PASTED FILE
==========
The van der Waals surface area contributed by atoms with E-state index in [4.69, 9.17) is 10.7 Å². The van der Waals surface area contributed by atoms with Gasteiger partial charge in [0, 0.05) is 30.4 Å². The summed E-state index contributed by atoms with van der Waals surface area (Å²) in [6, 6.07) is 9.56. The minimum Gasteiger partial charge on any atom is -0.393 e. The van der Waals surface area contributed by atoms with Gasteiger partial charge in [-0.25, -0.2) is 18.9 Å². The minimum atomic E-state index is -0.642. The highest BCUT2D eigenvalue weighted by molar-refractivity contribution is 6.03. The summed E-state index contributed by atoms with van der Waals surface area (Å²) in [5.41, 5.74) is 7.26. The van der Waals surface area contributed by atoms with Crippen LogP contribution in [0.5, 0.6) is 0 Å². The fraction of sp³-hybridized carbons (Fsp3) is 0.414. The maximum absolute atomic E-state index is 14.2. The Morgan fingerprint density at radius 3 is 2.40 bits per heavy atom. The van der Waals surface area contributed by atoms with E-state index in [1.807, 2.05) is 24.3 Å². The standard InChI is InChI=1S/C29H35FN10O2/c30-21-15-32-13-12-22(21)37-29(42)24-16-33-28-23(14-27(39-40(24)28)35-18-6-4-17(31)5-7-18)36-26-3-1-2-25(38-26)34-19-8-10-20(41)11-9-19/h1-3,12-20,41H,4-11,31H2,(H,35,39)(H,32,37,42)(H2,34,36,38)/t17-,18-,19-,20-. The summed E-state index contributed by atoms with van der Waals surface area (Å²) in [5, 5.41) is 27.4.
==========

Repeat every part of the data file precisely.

The van der Waals surface area contributed by atoms with E-state index in [4.69, 9.17) is 10.7 Å². The van der Waals surface area contributed by atoms with Gasteiger partial charge in [0, 0.05) is 30.4 Å². The summed E-state index contributed by atoms with van der Waals surface area (Å²) in [6, 6.07) is 9.56. The minimum Gasteiger partial charge on any atom is -0.393 e. The van der Waals surface area contributed by atoms with Gasteiger partial charge in [-0.25, -0.2) is 18.9 Å². The minimum atomic E-state index is -0.642. The highest BCUT2D eigenvalue weighted by molar-refractivity contribution is 6.03. The summed E-state index contributed by atoms with van der Waals surface area (Å²) in [5.41, 5.74) is 7.26. The van der Waals surface area contributed by atoms with Crippen LogP contribution in [0.5, 0.6) is 0 Å². The fraction of sp³-hybridized carbons (Fsp3) is 0.414. The maximum absolute atomic E-state index is 14.2. The Morgan fingerprint density at radius 3 is 2.40 bits per heavy atom. The van der Waals surface area contributed by atoms with E-state index in [1.807, 2.05) is 24.3 Å². The standard InChI is InChI=1S/C29H35FN10O2/c30-21-15-32-13-12-22(21)37-29(42)24-16-33-28-23(14-27(39-40(24)28)35-18-6-4-17(31)5-7-18)36-26-3-1-2-25(38-26)34-19-8-10-20(41)11-9-19/h1-3,12-20,41H,4-11,31H2,(H,35,39)(H,32,37,42)(H2,34,36,38)/t17-,18-,19-,20-. The summed E-state index contributed by atoms with van der Waals surface area (Å²) in [5, 5.41) is 27.4.